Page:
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Daily Devotional August 30 2021

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Psalm 25; 2 Chron. 6:32-7:7; James 2:1-13; Mark 14:53-65
 
Mercy triumphs over judgment.
 
It’s easy to be angry. It’s easy to be offended. The world is filled with slights and insults and misunderstandings galore, some of them intended, some of them not so much. I am pretty sure that I offended a gal in WalGreens the other day looking for a traveler’s Covid test–my question “does this count for returns to the US from abroad” was more interesting to the pharmacist than the “when am I going to get my routine prescription” and the whole pharmacy staff disengaged from her to attend to me. Didn’t mean to offend, but the lemon-bitten look on her face indicates I did.
 
So, in a world in which it’s easy to angry, insulted and offended, how then shall we live? The message of Scripture is clear and consistent: mercy triumphs over judgment. Yes, that person was a jerk–forgive and move on. Yes, this person took some of my glory, or did me dirt, or disagrees with me–forgive and move on. If the level of the deed was so high that it can’t go unpunished lest it be repeated on others in the future, then speak gently to the person about her error, or call the relevant police and report the rambunctiousness and misdemeanorin’. But don’t let the slight, the slap, sit in your soul and fester.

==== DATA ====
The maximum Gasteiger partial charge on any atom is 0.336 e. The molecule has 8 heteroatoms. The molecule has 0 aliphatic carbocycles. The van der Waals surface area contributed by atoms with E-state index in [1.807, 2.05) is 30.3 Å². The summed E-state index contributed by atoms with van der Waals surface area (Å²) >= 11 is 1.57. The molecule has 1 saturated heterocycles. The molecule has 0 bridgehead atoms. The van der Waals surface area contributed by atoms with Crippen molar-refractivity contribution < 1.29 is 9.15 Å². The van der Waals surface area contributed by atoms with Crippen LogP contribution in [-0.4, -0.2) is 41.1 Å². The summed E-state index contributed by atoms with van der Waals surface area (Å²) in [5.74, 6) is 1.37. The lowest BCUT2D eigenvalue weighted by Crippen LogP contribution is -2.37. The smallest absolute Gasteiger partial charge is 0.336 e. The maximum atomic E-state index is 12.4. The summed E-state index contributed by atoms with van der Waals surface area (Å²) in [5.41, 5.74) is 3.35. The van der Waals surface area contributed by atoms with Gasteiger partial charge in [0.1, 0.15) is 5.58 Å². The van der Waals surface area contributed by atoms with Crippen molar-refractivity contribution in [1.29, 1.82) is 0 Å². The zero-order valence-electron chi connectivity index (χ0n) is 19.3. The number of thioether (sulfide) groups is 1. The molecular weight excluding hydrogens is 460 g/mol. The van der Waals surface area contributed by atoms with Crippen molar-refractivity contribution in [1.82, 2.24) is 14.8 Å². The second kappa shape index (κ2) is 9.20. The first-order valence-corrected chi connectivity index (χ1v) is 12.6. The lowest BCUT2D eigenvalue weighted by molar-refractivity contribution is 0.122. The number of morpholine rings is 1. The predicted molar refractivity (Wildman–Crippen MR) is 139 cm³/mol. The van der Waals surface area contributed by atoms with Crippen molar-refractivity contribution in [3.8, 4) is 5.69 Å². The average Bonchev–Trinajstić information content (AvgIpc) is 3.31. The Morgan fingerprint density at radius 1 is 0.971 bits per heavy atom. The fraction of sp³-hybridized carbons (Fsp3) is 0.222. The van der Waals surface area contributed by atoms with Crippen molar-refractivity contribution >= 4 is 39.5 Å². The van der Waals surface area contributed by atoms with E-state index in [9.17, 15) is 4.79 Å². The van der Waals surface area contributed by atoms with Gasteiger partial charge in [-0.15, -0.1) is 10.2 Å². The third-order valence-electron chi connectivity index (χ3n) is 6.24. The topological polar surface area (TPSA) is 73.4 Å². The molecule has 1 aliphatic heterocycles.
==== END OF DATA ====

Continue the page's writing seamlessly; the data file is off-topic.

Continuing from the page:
The person who hurt me: do I know why he did so? No. I know that he did, not why he did. Thus is it ever: none of us have perfect insight into our neighbors’ motives. So it’s best to judge his motives gently (maybe he was distracted and didn’t even know he was doing it, maybe he was desperate and anxious about some great burden I can’t imagine and so was making poor choices like a fox caught in a trap, whatever) even if I’m standing my ground on restitution and apology being required. Mercy triumphs over judgment, friends. And mercy is mostly about not writing off the person who’s hurt you, denying their fundamental humanity, their fundamental child-of-God-ness, and turning them into a monster in your mind. Because James suggests none-too-subtly that God judges us as we judge others, just like the Lord’s Prayer does.
Steven Wilson

Steven Wilson

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Grace Church is the oldest Episcopal parish in the four states area.
Rooted in worship of the Risen Christ, we draw our understanding of His commandment to love one another from Holy Scripture, reason and tradition—and we encourage our membership actively to seek a deeper personal relationship with Christ, a relationship founded in love of God and of neighbor.

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